CEO calls for large cash injection to save Berlin Brandenburg Airport
Coronavirus has had a disastrous effect on Berlin Brandenburg Airport (BER). The long-awaited airport only opened last year, just as travel restrictions came to force and air traffic came to a resounding halt. Now, the airport needs money to avoid bankruptcy.
German airport CEO calls for investment
“We need money quickly, we need cash,” said Aletta von Massenbach, CEO of airport operator Flughafen Berlin Brandenburg Gmbh (FBB), to reporters over the weekend. Berlin Brandenburg Airport is facing bankruptcy after losing the majority of its traffic-related income, as a result of the coronavirus crisis.
According to Massenbach, the FBB should have enough funds to continue its operations until the first quarter of 2022 but also faces clearing a big debt in February. “It’s very bitter for us to need so much money for BER,” admitted von Massenbach, who assumed her role as CEO at the beginning of October. “There is no plan B.”
The operator's public owners - the federal government and states of Berlin and Brandenburg - have pledged to swell the coffers by 2,4 billion euros by 2026. The airport has only been open for a year, finally beginning operations on October 31, 2020.
The BER curse
The Berlin Brandenburg Airport has been repeatedly referred to as cursed. Numerous building and financial problems arose during construction, causing the airport to be delayed by nine years, having previously been slated to open in October 2011. The airport has so far cost around six billion euros, three times over the planned budget. On top of this, even before the airport opened its doors, Germany’s Federal Finance Secretary was forced to ask for the budget committee in the Bundestag for a cash injection of 300 million euros to ensure the airport's liquidity in 2020.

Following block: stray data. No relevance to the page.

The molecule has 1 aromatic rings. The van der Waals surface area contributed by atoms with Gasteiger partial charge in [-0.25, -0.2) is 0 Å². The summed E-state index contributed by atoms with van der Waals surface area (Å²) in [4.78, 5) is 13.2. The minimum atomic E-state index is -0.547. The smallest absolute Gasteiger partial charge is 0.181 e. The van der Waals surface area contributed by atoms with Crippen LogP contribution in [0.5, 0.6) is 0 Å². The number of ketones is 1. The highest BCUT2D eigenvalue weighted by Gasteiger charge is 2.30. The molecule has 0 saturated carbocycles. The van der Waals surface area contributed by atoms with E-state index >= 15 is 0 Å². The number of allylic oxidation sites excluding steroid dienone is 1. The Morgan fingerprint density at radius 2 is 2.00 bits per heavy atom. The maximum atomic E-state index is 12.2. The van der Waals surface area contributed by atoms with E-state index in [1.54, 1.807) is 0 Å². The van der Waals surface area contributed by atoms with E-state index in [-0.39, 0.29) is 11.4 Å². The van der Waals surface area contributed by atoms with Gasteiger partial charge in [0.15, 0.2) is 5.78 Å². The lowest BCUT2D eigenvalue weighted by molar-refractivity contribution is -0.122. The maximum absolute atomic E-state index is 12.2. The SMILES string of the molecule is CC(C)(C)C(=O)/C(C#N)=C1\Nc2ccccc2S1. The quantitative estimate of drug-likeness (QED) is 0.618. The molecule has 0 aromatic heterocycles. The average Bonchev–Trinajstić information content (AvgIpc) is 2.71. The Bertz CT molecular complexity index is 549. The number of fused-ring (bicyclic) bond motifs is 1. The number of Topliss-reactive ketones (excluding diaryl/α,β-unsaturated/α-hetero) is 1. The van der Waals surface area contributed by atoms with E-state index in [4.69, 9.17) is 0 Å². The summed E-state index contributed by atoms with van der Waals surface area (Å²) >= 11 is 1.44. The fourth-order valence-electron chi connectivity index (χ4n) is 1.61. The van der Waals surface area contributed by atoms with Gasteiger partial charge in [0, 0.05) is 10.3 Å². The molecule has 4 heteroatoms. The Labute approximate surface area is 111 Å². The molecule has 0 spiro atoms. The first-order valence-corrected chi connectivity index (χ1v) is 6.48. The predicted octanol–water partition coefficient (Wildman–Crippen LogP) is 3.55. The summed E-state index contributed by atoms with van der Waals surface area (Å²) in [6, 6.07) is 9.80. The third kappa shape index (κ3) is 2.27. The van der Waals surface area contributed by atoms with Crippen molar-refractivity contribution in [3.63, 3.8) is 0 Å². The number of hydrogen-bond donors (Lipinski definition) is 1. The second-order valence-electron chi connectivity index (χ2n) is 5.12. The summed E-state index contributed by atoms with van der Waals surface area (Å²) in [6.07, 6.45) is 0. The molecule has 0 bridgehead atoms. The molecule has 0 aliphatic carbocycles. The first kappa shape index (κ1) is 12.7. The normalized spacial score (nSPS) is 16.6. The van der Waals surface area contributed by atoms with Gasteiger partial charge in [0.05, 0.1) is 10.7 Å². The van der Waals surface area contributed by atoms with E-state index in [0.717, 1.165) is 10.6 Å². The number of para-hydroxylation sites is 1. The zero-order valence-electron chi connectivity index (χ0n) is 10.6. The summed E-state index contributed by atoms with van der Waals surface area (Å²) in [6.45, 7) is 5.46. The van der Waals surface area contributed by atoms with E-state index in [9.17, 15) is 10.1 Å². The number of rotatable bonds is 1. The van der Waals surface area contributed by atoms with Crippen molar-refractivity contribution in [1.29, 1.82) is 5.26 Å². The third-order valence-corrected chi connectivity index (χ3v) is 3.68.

The airport's problems didn’t cease once it began operations either. At the beginning of this year, the Verdi trade union called for Terminal 1 to be closed after several employees reportedly received electric shocks from the x-ray machines at security. The shocks were so strong in some cases that some employees even had to be taken to hospital and placed on sick leave.
More recently, passengers have complained about missing their flights due to long check-in queues, which were apparently caused by a lack of staff. Newspapers have also reported on the poor state of the airport, citing problems such as overflowing bins, damaged floors and broken escalators. The airport management team is due to submit proposals aimed at tackling the ongoing problems, with von Massenbach also scheduled to meet with Transport Minister Andreas Scheuer.